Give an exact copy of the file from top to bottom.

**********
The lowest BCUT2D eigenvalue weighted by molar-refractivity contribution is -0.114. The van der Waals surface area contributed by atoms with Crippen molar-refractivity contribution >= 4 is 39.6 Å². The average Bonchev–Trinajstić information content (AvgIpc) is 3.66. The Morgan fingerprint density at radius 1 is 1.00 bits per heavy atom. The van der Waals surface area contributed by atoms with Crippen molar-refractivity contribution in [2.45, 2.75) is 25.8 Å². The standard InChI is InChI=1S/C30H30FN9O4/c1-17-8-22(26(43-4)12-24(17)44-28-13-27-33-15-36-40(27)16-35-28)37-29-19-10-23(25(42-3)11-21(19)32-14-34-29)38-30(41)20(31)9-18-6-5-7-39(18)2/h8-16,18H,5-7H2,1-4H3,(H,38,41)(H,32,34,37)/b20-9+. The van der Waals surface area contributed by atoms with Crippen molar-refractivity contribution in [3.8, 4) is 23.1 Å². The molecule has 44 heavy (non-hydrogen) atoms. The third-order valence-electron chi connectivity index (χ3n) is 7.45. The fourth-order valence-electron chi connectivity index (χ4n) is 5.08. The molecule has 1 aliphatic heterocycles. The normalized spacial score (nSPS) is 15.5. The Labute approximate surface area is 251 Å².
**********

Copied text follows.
The lowest BCUT2D eigenvalue weighted by molar-refractivity contribution is -0.114. The van der Waals surface area contributed by atoms with Crippen molar-refractivity contribution >= 4 is 39.6 Å². The average Bonchev–Trinajstić information content (AvgIpc) is 3.66. The Morgan fingerprint density at radius 1 is 1.00 bits per heavy atom. The van der Waals surface area contributed by atoms with Crippen molar-refractivity contribution in [2.45, 2.75) is 25.8 Å². The standard InChI is InChI=1S/C30H30FN9O4/c1-17-8-22(26(43-4)12-24(17)44-28-13-27-33-15-36-40(27)16-35-28)37-29-19-10-23(25(42-3)11-21(19)32-14-34-29)38-30(41)20(31)9-18-6-5-7-39(18)2/h8-16,18H,5-7H2,1-4H3,(H,38,41)(H,32,34,37)/b20-9+. The van der Waals surface area contributed by atoms with Crippen molar-refractivity contribution in [3.8, 4) is 23.1 Å². The molecule has 44 heavy (non-hydrogen) atoms. The third-order valence-electron chi connectivity index (χ3n) is 7.45. The fourth-order valence-electron chi connectivity index (χ4n) is 5.08. The molecule has 1 aliphatic heterocycles. The normalized spacial score (nSPS) is 15.5. The Labute approximate surface area is 251 Å².